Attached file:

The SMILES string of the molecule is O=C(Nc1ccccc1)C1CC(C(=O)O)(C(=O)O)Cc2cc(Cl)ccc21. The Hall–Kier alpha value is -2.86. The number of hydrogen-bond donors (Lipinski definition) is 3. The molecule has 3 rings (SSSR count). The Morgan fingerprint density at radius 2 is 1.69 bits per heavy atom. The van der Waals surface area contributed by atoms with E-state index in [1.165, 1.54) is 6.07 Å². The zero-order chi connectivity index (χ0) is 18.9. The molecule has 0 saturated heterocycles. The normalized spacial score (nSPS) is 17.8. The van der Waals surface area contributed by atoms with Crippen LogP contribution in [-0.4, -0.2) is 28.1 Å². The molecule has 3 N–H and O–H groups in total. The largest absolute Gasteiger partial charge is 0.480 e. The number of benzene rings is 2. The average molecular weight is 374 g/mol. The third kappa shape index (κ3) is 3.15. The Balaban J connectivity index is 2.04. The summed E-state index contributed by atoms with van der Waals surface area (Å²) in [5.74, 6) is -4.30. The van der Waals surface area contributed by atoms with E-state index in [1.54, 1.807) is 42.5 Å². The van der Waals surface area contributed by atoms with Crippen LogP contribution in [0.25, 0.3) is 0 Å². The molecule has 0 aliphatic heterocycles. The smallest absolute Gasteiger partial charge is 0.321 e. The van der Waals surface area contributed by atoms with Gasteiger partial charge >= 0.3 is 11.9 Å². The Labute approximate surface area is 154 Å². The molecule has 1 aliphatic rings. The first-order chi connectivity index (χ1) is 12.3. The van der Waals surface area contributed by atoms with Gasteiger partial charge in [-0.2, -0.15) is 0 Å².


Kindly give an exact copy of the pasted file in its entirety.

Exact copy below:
The SMILES string of the molecule is O=C(Nc1ccccc1)C1CC(C(=O)O)(C(=O)O)Cc2cc(Cl)ccc21. The Hall–Kier alpha value is -2.86. The number of hydrogen-bond donors (Lipinski definition) is 3. The molecule has 3 rings (SSSR count). The Morgan fingerprint density at radius 2 is 1.69 bits per heavy atom. The van der Waals surface area contributed by atoms with E-state index in [1.165, 1.54) is 6.07 Å². The zero-order chi connectivity index (χ0) is 18.9. The molecule has 0 saturated heterocycles. The normalized spacial score (nSPS) is 17.8. The van der Waals surface area contributed by atoms with Crippen LogP contribution in [-0.4, -0.2) is 28.1 Å². The molecule has 3 N–H and O–H groups in total. The largest absolute Gasteiger partial charge is 0.480 e. The number of benzene rings is 2. The average molecular weight is 374 g/mol. The third kappa shape index (κ3) is 3.15. The Balaban J connectivity index is 2.04. The summed E-state index contributed by atoms with van der Waals surface area (Å²) in [5.74, 6) is -4.30. The van der Waals surface area contributed by atoms with E-state index in [1.54, 1.807) is 42.5 Å². The van der Waals surface area contributed by atoms with Crippen LogP contribution in [0.25, 0.3) is 0 Å². The molecule has 0 aliphatic heterocycles. The smallest absolute Gasteiger partial charge is 0.321 e. The van der Waals surface area contributed by atoms with Gasteiger partial charge >= 0.3 is 11.9 Å². The Labute approximate surface area is 154 Å². The molecule has 1 aliphatic rings. The first-order chi connectivity index (χ1) is 12.3. The van der Waals surface area contributed by atoms with Gasteiger partial charge in [-0.2, -0.15) is 0 Å².